The expectation is that a Tuple is returning multiple things, and thus can’t be easily described within the limitations of Roblox’s reflection system.

RayResult on the other hand could be described as the return type even if it does return nil, because the behavior it presents right now ultimately makes it a nullable type, much like Instance and PhysicalProperties.

It may not be the prettiest solution on the backend, but the difference would go a long way in making the static API information more informative, both for auto-complete and for the DevHub itself.

Just some food for thought @stravant


My assumption was that Tuple was used to represent multiple values of any type, whereas Variant was used for a single value of any type. Does Raycast ever return multiple values? Some sleuthing reveals that Raycast returns zero values, not nil. This might explain why Tuple is used (0 or 1 values), but it’s definitely not appropriate. If a nil result is the route you’re going for a non-hit, then nil needs to be returned explicitly.

Also, similar to the previous APIs, the naming of the direction argument still gives the false impression that a ray is expected. What is really expected is a line segment formed by the two given points. It would be nice if this argument were renamed to properly reflect this. “Direction” implies that I’m supposed to supply a unit vector, or at least a vector that gets normalized, but this has never been the case. I get tricked by this pretty much every single time.


Alas… Variant can be any type except for void, it has to actually represent a value. I’ve already resolved to change it to use the PhysicalProperties solution, even though I don’t particularly like how it works internally. I forgot that the current approach would make it return 0 values, which is definitely not appropriate.

If you have a suggestion for an alternative I’m open to it. Do you think it would be better to call it “length” even though it’s a Vector?

I didn’t want to add a third max length parameter because it’s semantically redundant, any time you have a separate length available could call the equivalent Raycast(origin, direction * length) instead of Raycast(origin, direction, length), with the exact same number of characters and sometimes you’ll already have the direction+length vector ready to go and not want to have to separate it.

The forgetting length problem is interesting, I wasn’t aware of that. I never had a problem with it, because I know that you fundamentally can’t do an infinite length raycast, so I just know that I have to be passing some kind of length or it’s wrong.

“goal” seems fine as a name. Combining this with “origin” preserves the concept of direction, flowing from the origin to the goal. It also incites a metaphor of starting out from the origin in an attempt to reach the goal, but possibly hitting an obstruction along the way, and going no further once reaching the goal.


Would you also make it a global space position, rather than relative? “goal” strongly suggests a position in global coordinates.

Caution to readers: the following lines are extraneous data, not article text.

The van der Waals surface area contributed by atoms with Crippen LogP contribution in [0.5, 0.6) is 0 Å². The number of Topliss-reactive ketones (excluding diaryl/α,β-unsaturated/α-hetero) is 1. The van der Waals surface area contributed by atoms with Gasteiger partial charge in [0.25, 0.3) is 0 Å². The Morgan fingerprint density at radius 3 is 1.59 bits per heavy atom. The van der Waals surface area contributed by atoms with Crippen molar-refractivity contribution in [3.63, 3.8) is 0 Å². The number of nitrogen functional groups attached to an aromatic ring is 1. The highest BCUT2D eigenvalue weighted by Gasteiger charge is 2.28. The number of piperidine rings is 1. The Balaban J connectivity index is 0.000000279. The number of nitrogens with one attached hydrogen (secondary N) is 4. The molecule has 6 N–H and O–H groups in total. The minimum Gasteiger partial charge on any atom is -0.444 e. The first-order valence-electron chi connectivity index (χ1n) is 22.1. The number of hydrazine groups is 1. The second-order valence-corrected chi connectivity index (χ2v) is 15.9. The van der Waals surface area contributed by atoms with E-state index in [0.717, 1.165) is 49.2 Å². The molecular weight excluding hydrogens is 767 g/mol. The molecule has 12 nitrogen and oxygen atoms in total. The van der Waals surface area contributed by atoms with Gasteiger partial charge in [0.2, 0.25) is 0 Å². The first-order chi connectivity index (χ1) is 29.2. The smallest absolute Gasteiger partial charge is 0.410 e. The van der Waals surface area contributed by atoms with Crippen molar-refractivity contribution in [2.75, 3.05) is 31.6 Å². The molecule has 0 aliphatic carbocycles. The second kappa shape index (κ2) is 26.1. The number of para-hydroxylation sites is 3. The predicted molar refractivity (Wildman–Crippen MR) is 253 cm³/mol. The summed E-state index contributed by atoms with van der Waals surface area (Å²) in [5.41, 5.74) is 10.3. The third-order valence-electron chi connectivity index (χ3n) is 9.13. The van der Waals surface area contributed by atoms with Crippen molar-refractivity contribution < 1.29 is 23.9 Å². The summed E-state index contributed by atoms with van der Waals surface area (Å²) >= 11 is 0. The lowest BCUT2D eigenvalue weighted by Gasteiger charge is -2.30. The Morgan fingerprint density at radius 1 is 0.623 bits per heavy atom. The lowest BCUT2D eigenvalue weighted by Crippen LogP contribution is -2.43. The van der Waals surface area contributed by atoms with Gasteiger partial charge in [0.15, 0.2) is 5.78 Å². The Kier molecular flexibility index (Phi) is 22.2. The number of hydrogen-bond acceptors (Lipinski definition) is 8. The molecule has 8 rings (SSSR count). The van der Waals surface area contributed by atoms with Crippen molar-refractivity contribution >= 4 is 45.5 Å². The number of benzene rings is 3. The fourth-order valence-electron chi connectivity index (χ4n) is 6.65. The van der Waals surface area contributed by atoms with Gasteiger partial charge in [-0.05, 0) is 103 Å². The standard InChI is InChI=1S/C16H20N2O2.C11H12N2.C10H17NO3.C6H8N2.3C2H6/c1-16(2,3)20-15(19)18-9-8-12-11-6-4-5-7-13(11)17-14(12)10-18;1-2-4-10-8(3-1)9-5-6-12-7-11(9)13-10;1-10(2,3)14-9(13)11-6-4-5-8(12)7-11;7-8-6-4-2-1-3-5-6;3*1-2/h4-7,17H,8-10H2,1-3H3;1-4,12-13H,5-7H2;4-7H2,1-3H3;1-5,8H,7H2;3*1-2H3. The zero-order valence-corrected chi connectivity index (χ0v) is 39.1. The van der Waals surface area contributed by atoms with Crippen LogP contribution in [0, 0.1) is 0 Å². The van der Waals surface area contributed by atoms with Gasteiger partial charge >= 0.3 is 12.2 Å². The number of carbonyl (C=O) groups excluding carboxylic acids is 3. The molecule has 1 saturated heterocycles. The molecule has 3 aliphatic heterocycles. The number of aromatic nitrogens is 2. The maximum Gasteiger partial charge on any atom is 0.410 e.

Also, I’m somewhat open to including a length argument, whether or not to do that was close call when we designed the API, would you be happy with origin, direction, length, params as arguments?

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Please keep it with direction being a scaled direction vector because it’s much more convenient in both cases:

  1. if one has a unit length vector dir and a scalar length, in the old case one writes oldcast(...,dir*length,...) whereas in the proposed change it is newcast(...,dir,length,...). There isn’t much difference here
  2. Instead if one is presented with a scaled direction vector dir the difference is much worse: oldcast(...,dir,...) versus newcast(...,dir.unit,dir.magnitude,...)
  3. And if instead dir is a vector expression it’s even more complicated with separating the parameters

Aha! That’s the other gotcha that I always fall for. Even right now, I have no clue whether the direction vector is supposed to be local or global. I just assume it’s global, which is probably wrong.

Let’s consider the following APIs:

-- Ray API (direction gets normalized):
Raycast(origin: Vector3, direction: Vector3, length: number)

-- Line API (global points):
Raycast(origin: Vector3, goal: Vector3)

-- Combined API (offset is local to origin):
Raycast(origin: Vector3, offset: Vector3)

And the following types of inputs:

-- I want to shoot a ray. I have these variables:
local origin: Vector3
local direction: Vector3 -- normalized
local length: number

-- I want to draw a line. I have these variables:
local start: Vector3
local finish: Vector3

Finally, how to construct a call with each API and each input type:

-- Ray(ray):
Raycast(origin, direction, length)
-- Ray(line):
Raycast(start, finish-start, (finish-start).magnitude)

-- Line(ray):
Raycast(origin, direction*length+origin)
-- Line(line):
Raycast(start, finish)

-- Combined(ray):
Raycast(origin, direction*length)
-- Combined(line):
Raycast(start, finish-start)

My opinion:

The Ray API starts feeling too busy when constructing an input from a line. There’s also normalization to worry about (does this argument get normalized, or am I supposed to do it myself?)

The Line API, like Combined, is more succinct than the Ray API. Constructing a ray from a line seems relatively straightforward. The raycast itself is performed in global coordinates, so having two global points as the input result makes it easier to understand exactly what is going to happen. In general, it’s easiest to visualize a line when it’s drawn between two points. I prefer this one the most.

The Combined API looks like it’s the most simple for producing inputs, but requires the construction of a directed line segment. This consists of two Vector3s, so my mind immediately jumps to a line segment. In reality, one Vector3 represents a point, and the other represents a direction and length. Three separate concepts packed together to look like yet another concept might explain why it seems so unintuitive.

Ultimately, it would be best to look at how the current raycasting APIs are being used. To developers prefer to shoot rays, or draw lines? The API should reflect the most common scenario.